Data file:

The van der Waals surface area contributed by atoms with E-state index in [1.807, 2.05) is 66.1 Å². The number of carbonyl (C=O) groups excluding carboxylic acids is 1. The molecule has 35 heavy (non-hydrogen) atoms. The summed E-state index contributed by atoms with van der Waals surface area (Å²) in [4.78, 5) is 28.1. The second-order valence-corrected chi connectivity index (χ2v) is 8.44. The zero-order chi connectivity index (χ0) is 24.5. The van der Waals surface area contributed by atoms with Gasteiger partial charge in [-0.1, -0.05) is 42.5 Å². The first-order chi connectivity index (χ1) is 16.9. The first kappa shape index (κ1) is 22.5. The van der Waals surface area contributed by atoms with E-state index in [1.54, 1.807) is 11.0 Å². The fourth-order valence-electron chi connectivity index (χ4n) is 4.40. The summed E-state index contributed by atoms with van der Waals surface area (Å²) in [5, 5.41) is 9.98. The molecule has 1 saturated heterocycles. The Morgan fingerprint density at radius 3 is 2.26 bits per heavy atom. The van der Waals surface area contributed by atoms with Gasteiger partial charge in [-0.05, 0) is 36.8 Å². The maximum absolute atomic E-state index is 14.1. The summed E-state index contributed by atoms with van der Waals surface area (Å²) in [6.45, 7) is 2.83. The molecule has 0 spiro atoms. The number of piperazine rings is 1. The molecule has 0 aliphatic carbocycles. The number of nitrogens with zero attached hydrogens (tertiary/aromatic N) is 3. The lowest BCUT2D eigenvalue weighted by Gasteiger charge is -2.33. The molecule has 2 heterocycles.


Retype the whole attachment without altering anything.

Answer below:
The van der Waals surface area contributed by atoms with E-state index in [1.807, 2.05) is 66.1 Å². The number of carbonyl (C=O) groups excluding carboxylic acids is 1. The molecule has 35 heavy (non-hydrogen) atoms. The summed E-state index contributed by atoms with van der Waals surface area (Å²) in [4.78, 5) is 28.1. The second-order valence-corrected chi connectivity index (χ2v) is 8.44. The zero-order chi connectivity index (χ0) is 24.5. The van der Waals surface area contributed by atoms with Gasteiger partial charge in [-0.1, -0.05) is 42.5 Å². The first-order chi connectivity index (χ1) is 16.9. The first kappa shape index (κ1) is 22.5. The van der Waals surface area contributed by atoms with E-state index in [1.54, 1.807) is 11.0 Å². The fourth-order valence-electron chi connectivity index (χ4n) is 4.40. The summed E-state index contributed by atoms with van der Waals surface area (Å²) in [5, 5.41) is 9.98. The molecule has 1 saturated heterocycles. The Morgan fingerprint density at radius 3 is 2.26 bits per heavy atom. The van der Waals surface area contributed by atoms with Gasteiger partial charge in [-0.05, 0) is 36.8 Å². The maximum absolute atomic E-state index is 14.1. The summed E-state index contributed by atoms with van der Waals surface area (Å²) in [6.45, 7) is 2.83. The molecule has 0 spiro atoms. The number of piperazine rings is 1. The molecule has 0 aliphatic carbocycles. The number of nitrogens with zero attached hydrogens (tertiary/aromatic N) is 3. The lowest BCUT2D eigenvalue weighted by Gasteiger charge is -2.33. The molecule has 2 heterocycles.